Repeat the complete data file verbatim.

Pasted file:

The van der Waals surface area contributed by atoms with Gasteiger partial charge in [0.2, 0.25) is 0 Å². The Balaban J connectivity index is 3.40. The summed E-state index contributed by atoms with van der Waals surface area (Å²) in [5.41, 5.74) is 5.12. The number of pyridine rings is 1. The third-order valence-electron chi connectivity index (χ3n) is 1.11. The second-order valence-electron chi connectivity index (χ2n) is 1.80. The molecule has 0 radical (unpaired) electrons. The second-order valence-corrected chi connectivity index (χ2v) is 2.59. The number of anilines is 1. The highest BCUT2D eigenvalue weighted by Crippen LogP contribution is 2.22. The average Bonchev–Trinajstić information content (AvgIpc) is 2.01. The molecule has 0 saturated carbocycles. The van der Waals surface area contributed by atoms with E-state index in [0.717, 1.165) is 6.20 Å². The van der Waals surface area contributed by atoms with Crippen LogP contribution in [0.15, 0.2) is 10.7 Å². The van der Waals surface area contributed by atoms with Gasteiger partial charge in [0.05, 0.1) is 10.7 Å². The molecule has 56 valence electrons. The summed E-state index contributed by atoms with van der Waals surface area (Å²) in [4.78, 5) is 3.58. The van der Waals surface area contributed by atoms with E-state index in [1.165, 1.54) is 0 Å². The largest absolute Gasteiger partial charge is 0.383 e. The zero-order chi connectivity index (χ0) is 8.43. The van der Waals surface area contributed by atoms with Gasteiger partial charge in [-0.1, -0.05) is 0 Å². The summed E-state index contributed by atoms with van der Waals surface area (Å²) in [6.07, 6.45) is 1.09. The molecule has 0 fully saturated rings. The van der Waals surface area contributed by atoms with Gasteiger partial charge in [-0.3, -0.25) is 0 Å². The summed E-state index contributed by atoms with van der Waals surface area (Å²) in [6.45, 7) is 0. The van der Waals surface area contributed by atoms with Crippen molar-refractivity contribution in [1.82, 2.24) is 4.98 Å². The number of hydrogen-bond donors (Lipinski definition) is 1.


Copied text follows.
The van der Waals surface area contributed by atoms with Gasteiger partial charge in [0.2, 0.25) is 0 Å². The Balaban J connectivity index is 3.40. The summed E-state index contributed by atoms with van der Waals surface area (Å²) in [5.41, 5.74) is 5.12. The number of pyridine rings is 1. The third-order valence-electron chi connectivity index (χ3n) is 1.11. The second-order valence-electron chi connectivity index (χ2n) is 1.80. The molecule has 0 radical (unpaired) electrons. The second-order valence-corrected chi connectivity index (χ2v) is 2.59. The number of anilines is 1. The highest BCUT2D eigenvalue weighted by Crippen LogP contribution is 2.22. The average Bonchev–Trinajstić information content (AvgIpc) is 2.01. The molecule has 0 saturated carbocycles. The van der Waals surface area contributed by atoms with E-state index in [0.717, 1.165) is 6.20 Å². The van der Waals surface area contributed by atoms with Crippen LogP contribution in [0.15, 0.2) is 10.7 Å². The van der Waals surface area contributed by atoms with Gasteiger partial charge in [0.05, 0.1) is 10.7 Å². The molecule has 56 valence electrons. The summed E-state index contributed by atoms with van der Waals surface area (Å²) in [4.78, 5) is 3.58. The van der Waals surface area contributed by atoms with E-state index in [1.165, 1.54) is 0 Å². The largest absolute Gasteiger partial charge is 0.383 e. The zero-order chi connectivity index (χ0) is 8.43. The van der Waals surface area contributed by atoms with Gasteiger partial charge in [-0.1, -0.05) is 0 Å². The summed E-state index contributed by atoms with van der Waals surface area (Å²) in [6.07, 6.45) is 1.09. The molecule has 0 fully saturated rings. The van der Waals surface area contributed by atoms with Gasteiger partial charge in [-0.3, -0.25) is 0 Å². The summed E-state index contributed by atoms with van der Waals surface area (Å²) in [6.45, 7) is 0. The van der Waals surface area contributed by atoms with Crippen molar-refractivity contribution in [1.82, 2.24) is 4.98 Å². The number of hydrogen-bond donors (Lipinski definition) is 1.